With two of its champions preparing to climb Mount Everest later this year, the message from the latest intake of OS GetOutside Champions is to beat the sedentary lifestyle.
At their unveiling event in Brockenhurst, New Forest, the group of 60 said that people should follow the ambition of their fellow Champions Ben Fogle and Kenton Cool’s planned Everest expedition, and find time in 2018 to be adventurous outdoors.
OS has selected its Champions to promote the many benefits of an active outdoor lifestyle. Nick Giles, Ordnance Survey, said: "The GetOutside initiative is core to OS’s aims to help more people to GetOutside more often, it is about inspiring adventures, enabling experiences and helping make memories. It’s already encouraging people to re-engage with the outdoors and showing that it is enjoyable, accessible and safe for all ages and abilities.
"We all know the statistics. The shocking levels of obesity and inactivity within Great Britain, even amongst children. A sedentary lifestyle is easy, and it’s winning, and we’re seeing the effects of that on people’s mental and physical health. We appreciate people have busy lives and responsibilities, and that finding the time is not always easy, but we can all incorporate getting outside into our daily routines."
Sport England›s Strategic Lead for Market Development, Trudi Else said:
"Getting active outdoors can do wonders for our mental and physical health, and the GetOutside initiative has made it easier than ever to download a map, find your nearest walking route, get kitted up in warm clothes, and enjoy some of the beautiful scenery the British landscape has to offer - come rain or shine. In today›s world it›s all too easy to lead a sedentary lifestyle sitting at a desk or on a sofa, so anything that makes it easier and inspires people to get active gets Sport England›s full support."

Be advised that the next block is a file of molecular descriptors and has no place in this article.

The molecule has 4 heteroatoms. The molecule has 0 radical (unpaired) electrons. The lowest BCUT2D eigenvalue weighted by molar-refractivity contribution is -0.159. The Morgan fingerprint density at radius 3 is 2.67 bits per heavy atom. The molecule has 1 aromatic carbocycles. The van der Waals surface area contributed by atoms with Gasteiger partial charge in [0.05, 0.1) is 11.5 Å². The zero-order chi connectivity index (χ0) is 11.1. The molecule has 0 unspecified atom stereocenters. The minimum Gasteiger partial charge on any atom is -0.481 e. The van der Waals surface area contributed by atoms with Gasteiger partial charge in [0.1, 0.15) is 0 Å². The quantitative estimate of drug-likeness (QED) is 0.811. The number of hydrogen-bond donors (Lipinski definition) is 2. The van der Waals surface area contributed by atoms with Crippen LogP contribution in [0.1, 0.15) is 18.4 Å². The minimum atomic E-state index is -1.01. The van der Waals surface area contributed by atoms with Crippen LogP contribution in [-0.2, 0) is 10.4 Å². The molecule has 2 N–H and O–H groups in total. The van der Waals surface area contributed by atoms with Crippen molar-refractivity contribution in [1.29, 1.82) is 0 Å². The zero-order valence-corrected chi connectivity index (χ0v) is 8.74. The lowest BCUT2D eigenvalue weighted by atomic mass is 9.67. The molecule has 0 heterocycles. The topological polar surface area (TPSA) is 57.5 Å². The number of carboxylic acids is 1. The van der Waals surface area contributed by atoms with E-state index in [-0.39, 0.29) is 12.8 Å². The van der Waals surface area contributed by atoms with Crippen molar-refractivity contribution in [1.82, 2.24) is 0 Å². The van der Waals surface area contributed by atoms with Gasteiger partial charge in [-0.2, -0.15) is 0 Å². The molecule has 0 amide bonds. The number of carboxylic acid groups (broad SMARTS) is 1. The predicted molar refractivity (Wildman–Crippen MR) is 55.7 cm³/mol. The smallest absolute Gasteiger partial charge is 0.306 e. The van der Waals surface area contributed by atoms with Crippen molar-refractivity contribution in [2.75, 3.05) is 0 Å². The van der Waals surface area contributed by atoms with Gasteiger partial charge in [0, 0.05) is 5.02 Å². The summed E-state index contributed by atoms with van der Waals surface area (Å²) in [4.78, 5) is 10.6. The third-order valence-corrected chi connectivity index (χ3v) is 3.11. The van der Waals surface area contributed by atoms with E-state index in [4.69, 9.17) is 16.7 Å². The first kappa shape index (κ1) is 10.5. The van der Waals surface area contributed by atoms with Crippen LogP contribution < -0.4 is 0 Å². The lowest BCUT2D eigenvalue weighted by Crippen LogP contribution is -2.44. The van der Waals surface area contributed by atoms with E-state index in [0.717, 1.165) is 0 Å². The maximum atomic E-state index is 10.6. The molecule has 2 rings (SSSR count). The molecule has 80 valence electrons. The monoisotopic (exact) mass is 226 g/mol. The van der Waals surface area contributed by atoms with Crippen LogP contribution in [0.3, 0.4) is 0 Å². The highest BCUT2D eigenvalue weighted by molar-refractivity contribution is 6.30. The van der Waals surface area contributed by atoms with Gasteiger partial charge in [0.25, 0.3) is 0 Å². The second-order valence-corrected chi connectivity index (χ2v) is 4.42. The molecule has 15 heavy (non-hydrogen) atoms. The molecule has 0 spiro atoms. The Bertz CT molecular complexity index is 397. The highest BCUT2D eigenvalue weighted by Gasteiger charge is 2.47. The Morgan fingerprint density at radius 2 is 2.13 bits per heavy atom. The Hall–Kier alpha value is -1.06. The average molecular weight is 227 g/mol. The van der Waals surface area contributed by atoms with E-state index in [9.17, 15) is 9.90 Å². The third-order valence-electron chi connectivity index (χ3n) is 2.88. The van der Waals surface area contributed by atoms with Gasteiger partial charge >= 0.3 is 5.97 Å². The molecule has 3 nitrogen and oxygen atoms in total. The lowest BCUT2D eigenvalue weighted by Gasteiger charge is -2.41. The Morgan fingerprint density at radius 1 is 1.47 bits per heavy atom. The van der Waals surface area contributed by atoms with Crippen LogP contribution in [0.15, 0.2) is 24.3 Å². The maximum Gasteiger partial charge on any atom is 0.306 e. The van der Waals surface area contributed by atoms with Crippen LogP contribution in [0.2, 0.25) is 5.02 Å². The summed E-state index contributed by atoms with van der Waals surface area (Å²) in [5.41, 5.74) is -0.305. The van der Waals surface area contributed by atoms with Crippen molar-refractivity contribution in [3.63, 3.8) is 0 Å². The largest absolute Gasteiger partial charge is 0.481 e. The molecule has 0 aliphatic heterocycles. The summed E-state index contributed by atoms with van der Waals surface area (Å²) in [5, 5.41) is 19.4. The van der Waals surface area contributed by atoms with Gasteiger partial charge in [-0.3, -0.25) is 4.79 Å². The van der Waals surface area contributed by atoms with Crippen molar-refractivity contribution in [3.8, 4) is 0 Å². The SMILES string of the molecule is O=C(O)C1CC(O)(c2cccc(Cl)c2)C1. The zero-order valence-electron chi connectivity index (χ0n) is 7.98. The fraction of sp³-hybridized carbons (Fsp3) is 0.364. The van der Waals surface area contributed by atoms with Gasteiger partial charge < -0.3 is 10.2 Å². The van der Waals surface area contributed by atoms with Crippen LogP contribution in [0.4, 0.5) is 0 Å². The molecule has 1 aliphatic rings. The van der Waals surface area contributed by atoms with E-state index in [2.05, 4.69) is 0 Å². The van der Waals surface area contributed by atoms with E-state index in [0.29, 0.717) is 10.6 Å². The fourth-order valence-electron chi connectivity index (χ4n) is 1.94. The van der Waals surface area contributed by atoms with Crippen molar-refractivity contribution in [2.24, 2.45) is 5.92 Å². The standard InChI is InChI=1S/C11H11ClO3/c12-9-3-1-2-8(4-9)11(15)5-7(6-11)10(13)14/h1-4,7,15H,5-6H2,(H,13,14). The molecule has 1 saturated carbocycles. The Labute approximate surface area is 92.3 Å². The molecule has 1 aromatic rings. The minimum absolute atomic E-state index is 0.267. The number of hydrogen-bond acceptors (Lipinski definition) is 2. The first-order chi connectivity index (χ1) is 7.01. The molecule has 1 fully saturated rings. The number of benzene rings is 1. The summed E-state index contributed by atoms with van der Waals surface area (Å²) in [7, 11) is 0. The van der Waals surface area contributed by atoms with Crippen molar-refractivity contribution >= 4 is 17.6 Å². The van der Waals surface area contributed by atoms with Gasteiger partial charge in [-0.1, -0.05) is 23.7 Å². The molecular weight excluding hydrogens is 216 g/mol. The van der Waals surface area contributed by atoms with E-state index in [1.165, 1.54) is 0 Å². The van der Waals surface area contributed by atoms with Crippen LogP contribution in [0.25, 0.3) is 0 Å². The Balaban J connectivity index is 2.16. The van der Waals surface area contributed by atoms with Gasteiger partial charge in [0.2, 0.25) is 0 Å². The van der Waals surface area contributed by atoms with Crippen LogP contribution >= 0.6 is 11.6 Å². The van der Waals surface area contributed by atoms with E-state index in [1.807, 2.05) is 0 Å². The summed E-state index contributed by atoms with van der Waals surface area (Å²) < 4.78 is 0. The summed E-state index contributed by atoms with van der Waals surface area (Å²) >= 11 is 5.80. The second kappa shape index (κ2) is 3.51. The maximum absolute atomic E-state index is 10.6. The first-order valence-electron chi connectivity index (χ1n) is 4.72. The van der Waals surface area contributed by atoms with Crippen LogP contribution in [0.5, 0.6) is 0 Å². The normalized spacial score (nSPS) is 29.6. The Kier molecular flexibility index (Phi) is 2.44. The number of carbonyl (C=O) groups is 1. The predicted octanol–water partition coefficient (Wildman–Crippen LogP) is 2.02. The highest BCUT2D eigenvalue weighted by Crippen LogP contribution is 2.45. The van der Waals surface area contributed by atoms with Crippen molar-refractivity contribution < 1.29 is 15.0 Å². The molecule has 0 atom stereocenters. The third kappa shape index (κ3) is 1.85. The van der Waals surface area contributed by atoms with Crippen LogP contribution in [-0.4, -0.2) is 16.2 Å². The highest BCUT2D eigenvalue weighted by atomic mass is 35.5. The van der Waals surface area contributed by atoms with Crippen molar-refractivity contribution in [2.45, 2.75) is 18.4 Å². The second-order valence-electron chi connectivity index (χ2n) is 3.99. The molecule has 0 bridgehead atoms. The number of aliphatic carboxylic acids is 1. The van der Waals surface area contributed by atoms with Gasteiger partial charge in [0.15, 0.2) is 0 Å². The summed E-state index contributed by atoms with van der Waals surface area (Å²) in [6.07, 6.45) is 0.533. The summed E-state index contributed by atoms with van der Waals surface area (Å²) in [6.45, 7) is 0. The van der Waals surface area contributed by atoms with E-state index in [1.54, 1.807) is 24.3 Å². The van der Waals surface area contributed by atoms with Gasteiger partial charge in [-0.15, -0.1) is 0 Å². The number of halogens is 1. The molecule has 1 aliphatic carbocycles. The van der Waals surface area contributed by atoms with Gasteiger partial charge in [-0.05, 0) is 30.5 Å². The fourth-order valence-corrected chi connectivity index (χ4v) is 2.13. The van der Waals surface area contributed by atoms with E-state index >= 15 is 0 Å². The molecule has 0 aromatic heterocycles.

OS has more than 200 years’ experience of making maps that have helped generations enjoy their nation. Two years ago, OS launched its GetOutside initiative after research showed British people are walking less. The results suggested a quarter of the British public won’t walk anywhere that takes more than 15 minutes and three quarters of us don’t walk to work or the shops. GetOutside and its champions now inspires over one million people a month to enjoy the great outdoors.
Five tips to getting outside
1. Make time to GetOutside. This may be stealing 15 minutes here and there every day. Encouraging colleagues to conduct meetings while you walk. Walking or cycling to work. Or incorporating into your weekly schedule a few hours a week for time outdoors.
2. Don’t let the weather stop you. Dress appropriately; take the right kit; keep within your ability. The GetOutside website has plenty of advice on what to wear, what to take and how to stay safe.
3. Keep motivated. Joining a club, a team or taking part in a challenge gives the outdoors a social aspect and brings in a strong motivational factor of not wanting to let yourself and others down.
4. Encourage others to GetOutside with you. Be it family, friends or the wider community, a walk and talk can be stimulating in different ways, and again the social aspect and not wanting to let others down can be crucial in helping you establish the good habit of getting outside.
5. Plan. Explore our wonderful nation. It’s packed full of history, it’s a beautiful and varied landscape with much to see and do. To help you get the most out of your time outside, identify in advance where you are going and what you would like to see. If you’re unable to venture too far, or are visiting a place you don’t know, the free OS Maps app shows you the greenspaces near you and has over a million routes to explore.
For more information and to find your inspiration visit: http://www.getoutside.uk